Our third Corporate Plan covering 2021-24 will set out Revenue Scotland’s ambitions and future priorities. Our objectives for the next three years are focused on four strategic outcomes, with some examples of our ambitions and activities set out below. Key aspirations for the organisation over the next three years include:
- through the collection and use of data and joining up datasets, we will help better inform policy
- through maximising technology and being digital by design, we will continue to strive to ensure our processes are as efficient as possible
- through continuously improving the accessibility of our guidance and information on taxes we administer, we will seek to make it easier for taxpayers to comply before we have to get involved, so that our compliance efforts are focused on the key areas of risk
- through building on our reputation for working collaboratively with stakeholders including taxpayers and their representatives, we will have a key role to play in delivering public services which have a positive user experience at their heart
Excelling in Delivery
We offer user-focused services that are digital by design, and provide value for money, convenience and ease of use for internal and external users.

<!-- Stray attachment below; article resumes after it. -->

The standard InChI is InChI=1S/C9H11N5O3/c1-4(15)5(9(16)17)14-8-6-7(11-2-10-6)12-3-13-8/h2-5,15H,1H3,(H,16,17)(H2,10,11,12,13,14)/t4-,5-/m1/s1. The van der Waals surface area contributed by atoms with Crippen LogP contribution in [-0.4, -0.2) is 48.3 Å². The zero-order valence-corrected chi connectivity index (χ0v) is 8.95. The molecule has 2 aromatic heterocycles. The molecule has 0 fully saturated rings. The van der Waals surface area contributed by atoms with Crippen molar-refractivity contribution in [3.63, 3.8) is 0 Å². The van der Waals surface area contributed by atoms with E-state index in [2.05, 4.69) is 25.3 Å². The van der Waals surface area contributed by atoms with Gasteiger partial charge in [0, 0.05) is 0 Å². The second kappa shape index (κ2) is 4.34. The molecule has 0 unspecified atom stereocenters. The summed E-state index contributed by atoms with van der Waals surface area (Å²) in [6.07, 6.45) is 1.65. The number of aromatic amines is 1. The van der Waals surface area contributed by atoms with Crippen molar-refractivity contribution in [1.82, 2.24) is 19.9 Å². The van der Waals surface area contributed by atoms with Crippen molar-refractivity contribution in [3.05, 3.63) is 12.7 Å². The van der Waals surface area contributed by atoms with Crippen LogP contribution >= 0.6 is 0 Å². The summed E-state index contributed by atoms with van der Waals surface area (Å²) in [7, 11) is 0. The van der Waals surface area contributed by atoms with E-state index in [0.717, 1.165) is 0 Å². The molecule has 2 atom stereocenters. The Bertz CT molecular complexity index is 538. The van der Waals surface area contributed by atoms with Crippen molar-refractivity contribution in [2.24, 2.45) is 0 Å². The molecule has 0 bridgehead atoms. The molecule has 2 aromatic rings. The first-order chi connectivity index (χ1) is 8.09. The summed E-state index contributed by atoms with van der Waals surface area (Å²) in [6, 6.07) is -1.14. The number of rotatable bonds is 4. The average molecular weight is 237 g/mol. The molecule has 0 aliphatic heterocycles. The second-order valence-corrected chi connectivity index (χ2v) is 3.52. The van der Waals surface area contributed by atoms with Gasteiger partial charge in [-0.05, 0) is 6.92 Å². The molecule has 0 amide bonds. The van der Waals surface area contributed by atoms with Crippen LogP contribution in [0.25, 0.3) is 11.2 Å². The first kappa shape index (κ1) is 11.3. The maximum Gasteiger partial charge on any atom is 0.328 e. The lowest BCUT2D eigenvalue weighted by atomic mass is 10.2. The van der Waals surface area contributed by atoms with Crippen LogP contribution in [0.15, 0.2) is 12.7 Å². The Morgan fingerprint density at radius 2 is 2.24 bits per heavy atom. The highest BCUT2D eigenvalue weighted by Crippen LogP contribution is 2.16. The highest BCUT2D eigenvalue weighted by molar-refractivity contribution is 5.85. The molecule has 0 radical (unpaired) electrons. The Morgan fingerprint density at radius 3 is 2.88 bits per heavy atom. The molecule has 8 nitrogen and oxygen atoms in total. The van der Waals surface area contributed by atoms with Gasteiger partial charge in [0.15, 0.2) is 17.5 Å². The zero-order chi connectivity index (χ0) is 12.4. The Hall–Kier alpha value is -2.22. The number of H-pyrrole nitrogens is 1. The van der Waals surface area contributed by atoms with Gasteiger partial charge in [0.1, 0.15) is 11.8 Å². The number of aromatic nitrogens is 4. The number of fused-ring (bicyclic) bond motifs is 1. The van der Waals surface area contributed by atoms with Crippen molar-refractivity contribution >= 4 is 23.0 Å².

As a maturing and dynamic tax authority, we are looking to further improve the delivery of the services we provide and the use of the data we hold. Our continuous improvement programme for our SETS system (the online platform for making tax returns) will seek to enhance the functionality of the system for the benefit of those who use the system.
Investing in Our People
We are high performing, outward looking and diverse, provide a great place to work as an employer of choice. Our staff are motivated and engaged, and we invest in their development and health, safety and wellbeing.
The People Strategy, which is primarily focused on the strategic outcome ‘Investing in our People’ in the Corporate Plan includes our ethos of working collaboratively and, for example, how we:
- support our staff through our learning and development activities
- will increase the diversity of our organisation
- will use data to inform our capability and capacity requirements in the delivery of our organisational objectives
- support the health, safety and wellbeing of our staff
We are accessible, collaborative and transparent, keen to learn from others and to share our experiences and expertise.